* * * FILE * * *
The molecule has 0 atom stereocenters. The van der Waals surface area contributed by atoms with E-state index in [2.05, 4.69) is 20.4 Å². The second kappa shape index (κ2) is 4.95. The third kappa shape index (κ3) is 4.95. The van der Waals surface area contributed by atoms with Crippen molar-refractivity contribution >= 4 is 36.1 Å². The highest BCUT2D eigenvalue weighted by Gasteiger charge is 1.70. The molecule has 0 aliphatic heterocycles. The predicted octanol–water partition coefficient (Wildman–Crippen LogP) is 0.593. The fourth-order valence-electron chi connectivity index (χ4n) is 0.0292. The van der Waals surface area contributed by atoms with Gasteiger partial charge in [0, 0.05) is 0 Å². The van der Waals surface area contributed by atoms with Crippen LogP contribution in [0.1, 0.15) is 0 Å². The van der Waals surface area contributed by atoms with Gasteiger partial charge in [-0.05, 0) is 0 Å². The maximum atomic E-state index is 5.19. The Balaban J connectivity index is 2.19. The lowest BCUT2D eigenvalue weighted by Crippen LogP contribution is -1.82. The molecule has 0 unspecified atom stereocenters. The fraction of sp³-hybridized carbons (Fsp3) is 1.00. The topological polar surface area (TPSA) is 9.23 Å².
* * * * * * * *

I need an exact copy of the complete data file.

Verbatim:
The molecule has 0 atom stereocenters. The van der Waals surface area contributed by atoms with E-state index in [2.05, 4.69) is 20.4 Å². The second kappa shape index (κ2) is 4.95. The third kappa shape index (κ3) is 4.95. The van der Waals surface area contributed by atoms with Crippen molar-refractivity contribution >= 4 is 36.1 Å². The highest BCUT2D eigenvalue weighted by Gasteiger charge is 1.70. The molecule has 0 aliphatic heterocycles. The predicted octanol–water partition coefficient (Wildman–Crippen LogP) is 0.593. The fourth-order valence-electron chi connectivity index (χ4n) is 0.0292. The van der Waals surface area contributed by atoms with Gasteiger partial charge in [0, 0.05) is 0 Å². The van der Waals surface area contributed by atoms with Crippen LogP contribution in [0.1, 0.15) is 0 Å². The van der Waals surface area contributed by atoms with Gasteiger partial charge in [-0.05, 0) is 0 Å². The maximum atomic E-state index is 5.19. The Balaban J connectivity index is 2.19. The lowest BCUT2D eigenvalue weighted by Crippen LogP contribution is -1.82. The molecule has 0 unspecified atom stereocenters. The fraction of sp³-hybridized carbons (Fsp3) is 1.00. The topological polar surface area (TPSA) is 9.23 Å².